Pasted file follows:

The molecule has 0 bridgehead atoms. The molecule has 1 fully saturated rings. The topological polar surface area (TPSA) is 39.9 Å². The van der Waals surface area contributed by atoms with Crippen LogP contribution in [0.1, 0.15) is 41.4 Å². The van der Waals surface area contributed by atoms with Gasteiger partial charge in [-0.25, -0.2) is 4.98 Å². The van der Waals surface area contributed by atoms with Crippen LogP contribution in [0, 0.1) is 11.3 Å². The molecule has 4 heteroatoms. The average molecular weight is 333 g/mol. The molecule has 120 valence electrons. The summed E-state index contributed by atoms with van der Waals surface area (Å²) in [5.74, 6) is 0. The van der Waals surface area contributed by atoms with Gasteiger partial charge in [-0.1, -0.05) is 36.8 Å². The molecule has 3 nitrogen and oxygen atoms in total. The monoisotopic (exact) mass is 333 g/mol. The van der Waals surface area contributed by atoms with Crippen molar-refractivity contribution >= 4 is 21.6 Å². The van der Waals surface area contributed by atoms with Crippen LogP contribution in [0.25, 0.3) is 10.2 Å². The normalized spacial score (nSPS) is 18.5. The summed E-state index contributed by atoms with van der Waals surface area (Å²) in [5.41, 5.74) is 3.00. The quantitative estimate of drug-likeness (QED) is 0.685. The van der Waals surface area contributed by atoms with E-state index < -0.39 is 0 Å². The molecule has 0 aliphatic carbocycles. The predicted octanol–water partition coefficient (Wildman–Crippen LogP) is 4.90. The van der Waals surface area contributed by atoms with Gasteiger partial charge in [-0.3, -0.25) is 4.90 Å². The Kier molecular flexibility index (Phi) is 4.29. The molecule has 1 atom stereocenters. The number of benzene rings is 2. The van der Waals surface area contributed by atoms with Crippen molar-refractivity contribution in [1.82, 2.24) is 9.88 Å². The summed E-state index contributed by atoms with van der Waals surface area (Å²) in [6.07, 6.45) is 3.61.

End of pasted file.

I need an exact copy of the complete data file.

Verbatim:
The molecule has 0 bridgehead atoms. The molecule has 1 fully saturated rings. The topological polar surface area (TPSA) is 39.9 Å². The van der Waals surface area contributed by atoms with Crippen LogP contribution in [0.1, 0.15) is 41.4 Å². The van der Waals surface area contributed by atoms with Gasteiger partial charge in [-0.25, -0.2) is 4.98 Å². The van der Waals surface area contributed by atoms with Crippen LogP contribution in [0, 0.1) is 11.3 Å². The molecule has 4 heteroatoms. The average molecular weight is 333 g/mol. The molecule has 120 valence electrons. The summed E-state index contributed by atoms with van der Waals surface area (Å²) in [5.74, 6) is 0. The van der Waals surface area contributed by atoms with Gasteiger partial charge in [-0.1, -0.05) is 36.8 Å². The molecule has 3 nitrogen and oxygen atoms in total. The monoisotopic (exact) mass is 333 g/mol. The van der Waals surface area contributed by atoms with Crippen molar-refractivity contribution >= 4 is 21.6 Å². The van der Waals surface area contributed by atoms with Crippen LogP contribution in [0.25, 0.3) is 10.2 Å². The normalized spacial score (nSPS) is 18.5. The summed E-state index contributed by atoms with van der Waals surface area (Å²) in [5.41, 5.74) is 3.00. The quantitative estimate of drug-likeness (QED) is 0.685. The van der Waals surface area contributed by atoms with E-state index < -0.39 is 0 Å². The molecule has 0 aliphatic carbocycles. The predicted octanol–water partition coefficient (Wildman–Crippen LogP) is 4.90. The van der Waals surface area contributed by atoms with Gasteiger partial charge in [-0.3, -0.25) is 4.90 Å². The Kier molecular flexibility index (Phi) is 4.29. The molecule has 1 atom stereocenters. The number of benzene rings is 2. The van der Waals surface area contributed by atoms with Crippen molar-refractivity contribution in [1.82, 2.24) is 9.88 Å². The summed E-state index contributed by atoms with van der Waals surface area (Å²) in [6.07, 6.45) is 3.61.